The evaluation of the QUiPP app for triage and transfer (EQUIPTT)

Student thesis: Doctoral ThesisDoctor of Philosophy

Abstract

Introduction Preterm delivery (before 37 weeks of gestation) is the single most important contributor to neonatal death and morbidity, with lifelong repercussions. However, the majority of women who present with preterm labour symptoms do not deliver imminently. Accurate prediction of preterm labour is needed in order ensure correct management of those most at risk of preterm birth and to prevent the maternal and fetal risks incurred by unnecessary interventions given to the majority. The QUIPP App aims to support clinical decision-making for women in threatened preterm labour by combining quantitative fetal fibronectin (qfFn) values, cervical length and significant preterm birth risk factors to create an individualised percentage risk of delivery. This PhD project describes the demand for such an app, the development process and its evaluation through a cluster randomised trial and a qualitative sub-study.
Methods This methodological development of this project includes improvement of the QUiPP app statistical algorithms,the app build process and quality assurance measures. A multi-site parallel cluster randomised-controlled trial(RCT) evaluated whether the QUIPP app reduced unnecessary management for threatened preterm labour. The13 participating centres were randomly allocated to receive either intervention or control. The composite primary outcome composed of proportion of unnecessary admission decisions and the proportion of unnecessary in-utero transfer decisions/actions. When the QUIPP app risk of delivery within 7 days is less than5%, the guidance was that interventions (e.g. admission, antenatal corticosteroids, in-utero transfer) could be withheld. The 13 participating centres were randomly allocated to receive either intervention or control.Women’s experiences of threatened preterm labour assessment were explored using self-completed questionnaires, with a subset of participants being invited to semi-structured interview. Interviews were also conducted with clinicians to explore implementation outcomes.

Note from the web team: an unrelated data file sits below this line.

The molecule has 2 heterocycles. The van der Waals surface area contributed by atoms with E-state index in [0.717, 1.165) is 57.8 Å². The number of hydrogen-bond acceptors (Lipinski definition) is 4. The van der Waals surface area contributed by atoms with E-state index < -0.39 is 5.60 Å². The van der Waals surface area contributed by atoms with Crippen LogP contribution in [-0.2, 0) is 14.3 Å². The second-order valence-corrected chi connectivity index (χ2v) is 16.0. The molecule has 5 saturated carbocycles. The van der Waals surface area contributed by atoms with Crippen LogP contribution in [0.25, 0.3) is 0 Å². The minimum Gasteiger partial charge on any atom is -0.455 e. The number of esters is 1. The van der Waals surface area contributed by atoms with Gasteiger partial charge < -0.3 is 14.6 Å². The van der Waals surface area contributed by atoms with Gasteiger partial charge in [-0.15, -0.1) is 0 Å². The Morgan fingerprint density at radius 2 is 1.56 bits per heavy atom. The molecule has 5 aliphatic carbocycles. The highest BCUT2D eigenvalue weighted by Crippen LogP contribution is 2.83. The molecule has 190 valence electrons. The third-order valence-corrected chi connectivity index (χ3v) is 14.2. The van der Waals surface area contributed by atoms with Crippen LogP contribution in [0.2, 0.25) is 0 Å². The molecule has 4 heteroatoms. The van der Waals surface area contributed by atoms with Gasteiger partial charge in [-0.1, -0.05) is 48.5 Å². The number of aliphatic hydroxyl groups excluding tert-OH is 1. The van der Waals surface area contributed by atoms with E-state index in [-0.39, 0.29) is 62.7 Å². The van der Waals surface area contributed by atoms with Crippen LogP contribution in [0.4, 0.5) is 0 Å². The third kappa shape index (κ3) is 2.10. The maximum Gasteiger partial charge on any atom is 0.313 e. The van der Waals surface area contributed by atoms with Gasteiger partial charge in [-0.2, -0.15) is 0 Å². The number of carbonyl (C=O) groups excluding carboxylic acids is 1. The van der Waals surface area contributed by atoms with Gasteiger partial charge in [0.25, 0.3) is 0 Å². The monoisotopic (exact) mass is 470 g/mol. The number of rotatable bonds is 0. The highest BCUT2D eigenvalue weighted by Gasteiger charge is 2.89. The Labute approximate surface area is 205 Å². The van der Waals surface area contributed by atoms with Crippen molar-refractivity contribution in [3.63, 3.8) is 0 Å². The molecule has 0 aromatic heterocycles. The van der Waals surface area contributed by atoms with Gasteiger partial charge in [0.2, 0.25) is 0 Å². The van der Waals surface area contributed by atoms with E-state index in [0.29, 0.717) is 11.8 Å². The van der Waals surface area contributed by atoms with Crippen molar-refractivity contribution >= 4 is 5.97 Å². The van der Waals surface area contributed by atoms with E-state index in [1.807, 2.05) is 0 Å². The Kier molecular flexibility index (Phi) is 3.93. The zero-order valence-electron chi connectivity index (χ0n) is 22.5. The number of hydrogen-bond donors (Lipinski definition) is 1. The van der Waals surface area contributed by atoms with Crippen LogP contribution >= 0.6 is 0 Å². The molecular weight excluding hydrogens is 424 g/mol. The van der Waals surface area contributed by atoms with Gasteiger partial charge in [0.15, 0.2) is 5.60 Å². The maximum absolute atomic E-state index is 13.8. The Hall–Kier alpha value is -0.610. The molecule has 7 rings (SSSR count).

Results There were 1872 women in cluster analysis period (761 intervention, 1111 control), 1794 of which had sufficient data for analysis and 63/1794 (3.5%) delivered within 7 days. Unnecessary management of TPTL was 11.3% at the intervention sites versus 11.5% at control sites (OR 0.972 95% CI 0.66- 1.42). This outcome was largely driven by unnecessary admissions (10.7% vs 10.8%). Inappropriate discharge home was 0.4% versus 0.5% and there were no women who delivered <30 weeks’ gestation outside the hospital. Of women who delivered infants before 36 weeks’, 27.6% vs 20.5% received necessary antenatal corticosteroids (>24 h and <7 days from delivery). External validation of the symptomatic qfFn QUiPP algorithm confirmed its high predictive accuracy for risk of delivery within 7 days (ROC 0.898 95% CI 0.850-0.946). If the QUiPP app had been used as per protocol, unnecessary admissions or discharges would have been 7.4% vs 9.9% (AOR 0.72 95% CI 0.454-1.156). For womenseen with QUiPP scores prior to 30 weeks’ gestation, a comparison of the QUiPP 5% threshold with a treat-all policy demonstrated a significant reduction in unnecessary admissions (93.9%, CI 90.5 to 96.3). At intervention sites, uptake of QUiPP was 69%, 90% of inputted QUiPP values were correct and adherence to the 5%management guidance was 85%. Our qualitative study revealed a lack of shared decision making in TPTL practice, and minimal awareness of the significance of preterm birth or which tests were used to guide decision making. Clinicians who used the app found it easy to use and valued its simplicity, accessibility, and decision support. 
Conclusion This thesis has proven that the QUiPP Version 2 accurately identifies which women with preterm labour symptoms are at true risk of imminent delivery and who can be safely reassured. The trial has provided evidence that the QUiPP decision-support app is acceptable to clinicians and appropriate to United Kingdom (UK)maternity settings. This work has also revealed the prevalence of non-compliance with UK guidance for preterm labour. The low rates of unnecessary management of TPTL in both the EQUIPTT control and intervention sites alike, supports the safe use of quantitative fFn with or without the QUiPP app, to predict preterm birth in symptomatic women. As the research and technology evolve, future versions of the QUiPP may incorporate cervicovaginal- concentrations of new biomarkers such as host-defence peptides, microbiota, or their metabolites in order to refine prediction further. However, for QUiPP to deliver its full impact currently, it needs to be delivered with an implementation strategy that addresses the complexity of decisions around sPTB in real life settings.  
Date of Award1 Apr 2021
Original languageEnglish
Awarding Institution
  • King's College London
SupervisorAndrew Shennan (Supervisor) & Rachel Tribe (Supervisor)

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